Author: Pam Muñoz Ryan
This one is still on our list of books to read, and I’m hoping to get to it with my kids soon! Here is the summary: Esperanza thought she’d always live a privileged life on her family’s ranch in Mexico. She’d always have fancy dresses, a beautiful home filled with servants, and Mama, Papa, and Abuelita to care for her. But a sudden tragedy forces Esperanza and Mama to flee to California and settle in a Mexican farm labor camp. Esperanza isn’t ready for the hard work, financial struggles brought on by the Great Depression or lack of acceptance she now faces. When Mama gets sick and a strike for better working conditions threatens to uproot their new life, Esperanza must find a way to rise above her difficult circumstances-because Mama’s life, and her own, depend on it.
Author: R.J. Palacio
After years of homeschooling, August Pullman is going to a mainstream school for the first time. He was born with a facial difference that required several surgeries per year since his birth, and while he is now quite healthy, his face always stands out in a crowd. In the 5th grade, when cliques are forming an image is important, these differences are not treated kindly. August finds himself the object of ridicule and fear, even as he strives to make friends and treat others with kindness. Soon his class is divided between those who accept August and those who don’t–and the numbers aren’t in his favor.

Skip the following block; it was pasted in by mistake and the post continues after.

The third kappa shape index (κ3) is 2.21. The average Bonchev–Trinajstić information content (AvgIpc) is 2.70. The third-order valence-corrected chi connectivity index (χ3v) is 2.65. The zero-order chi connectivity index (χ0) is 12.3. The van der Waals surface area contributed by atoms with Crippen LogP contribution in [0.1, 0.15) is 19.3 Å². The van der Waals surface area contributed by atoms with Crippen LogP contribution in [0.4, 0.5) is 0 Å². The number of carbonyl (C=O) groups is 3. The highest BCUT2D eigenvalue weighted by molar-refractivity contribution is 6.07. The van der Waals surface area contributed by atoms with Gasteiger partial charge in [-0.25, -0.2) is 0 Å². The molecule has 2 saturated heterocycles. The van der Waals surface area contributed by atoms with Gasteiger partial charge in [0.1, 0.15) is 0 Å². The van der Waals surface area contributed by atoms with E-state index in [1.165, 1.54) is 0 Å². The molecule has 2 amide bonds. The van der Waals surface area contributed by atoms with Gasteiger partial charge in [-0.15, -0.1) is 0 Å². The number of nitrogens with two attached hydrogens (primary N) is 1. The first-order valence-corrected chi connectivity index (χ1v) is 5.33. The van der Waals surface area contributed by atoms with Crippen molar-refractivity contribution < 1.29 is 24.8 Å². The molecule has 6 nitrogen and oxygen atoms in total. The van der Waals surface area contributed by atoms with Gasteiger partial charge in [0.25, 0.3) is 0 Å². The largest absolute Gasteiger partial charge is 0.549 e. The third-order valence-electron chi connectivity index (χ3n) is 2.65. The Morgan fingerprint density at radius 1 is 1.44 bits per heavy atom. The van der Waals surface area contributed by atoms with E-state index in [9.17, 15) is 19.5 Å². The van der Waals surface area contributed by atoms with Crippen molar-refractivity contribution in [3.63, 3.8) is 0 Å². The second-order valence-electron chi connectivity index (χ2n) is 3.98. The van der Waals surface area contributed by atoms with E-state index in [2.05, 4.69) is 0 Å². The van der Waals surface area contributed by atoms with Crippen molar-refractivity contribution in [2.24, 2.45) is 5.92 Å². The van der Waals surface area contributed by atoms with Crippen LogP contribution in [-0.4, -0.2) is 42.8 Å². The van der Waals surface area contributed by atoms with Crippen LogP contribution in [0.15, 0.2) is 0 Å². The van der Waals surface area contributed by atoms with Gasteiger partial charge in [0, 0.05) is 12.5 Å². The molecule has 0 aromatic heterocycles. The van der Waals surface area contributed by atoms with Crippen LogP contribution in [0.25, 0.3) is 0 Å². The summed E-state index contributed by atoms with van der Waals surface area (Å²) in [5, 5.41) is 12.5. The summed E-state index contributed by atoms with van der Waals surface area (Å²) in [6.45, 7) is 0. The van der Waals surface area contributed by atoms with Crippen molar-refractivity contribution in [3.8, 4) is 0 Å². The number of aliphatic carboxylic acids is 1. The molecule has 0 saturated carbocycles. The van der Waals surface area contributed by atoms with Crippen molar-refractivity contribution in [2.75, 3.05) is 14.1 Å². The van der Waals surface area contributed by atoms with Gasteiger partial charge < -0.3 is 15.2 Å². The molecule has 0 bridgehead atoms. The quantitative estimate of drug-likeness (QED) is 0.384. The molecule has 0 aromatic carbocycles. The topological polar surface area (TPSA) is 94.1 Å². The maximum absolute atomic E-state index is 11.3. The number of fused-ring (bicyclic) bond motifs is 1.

This middle grade book does an excellent job of putting the reader in August’s shoes and showing what it’s like to be the person who is always stared at, or avoided, or whispered about. And it’s not just kids who do these things–it’s adults as well. This is a sweet book that I recommend for any kid and their parents; third grade was about the right age for us.
Author: Lois Lowry
Jonas lives in a seemingly perfect world–no pain, no inconveniences, and everyone contributes equally. But when he is given the role of Receiver, he must now learn and hold the collected memories of all past societies. Suddenly, he has a whole new perspective on his world and what makes a life meaningful.
Author: Holly Goldberg Sloan
This is another one that’s high on my family’s TBR: Willow Chance is a twelve-year-old genius, obsessed with nature and diagnosing medical conditions, who finds it comforting to count by 7s. It has never been easy for her to connect with anyone other than her adoptive parents, but that hasn’t kept her from leading a quietly happy life . . . until now.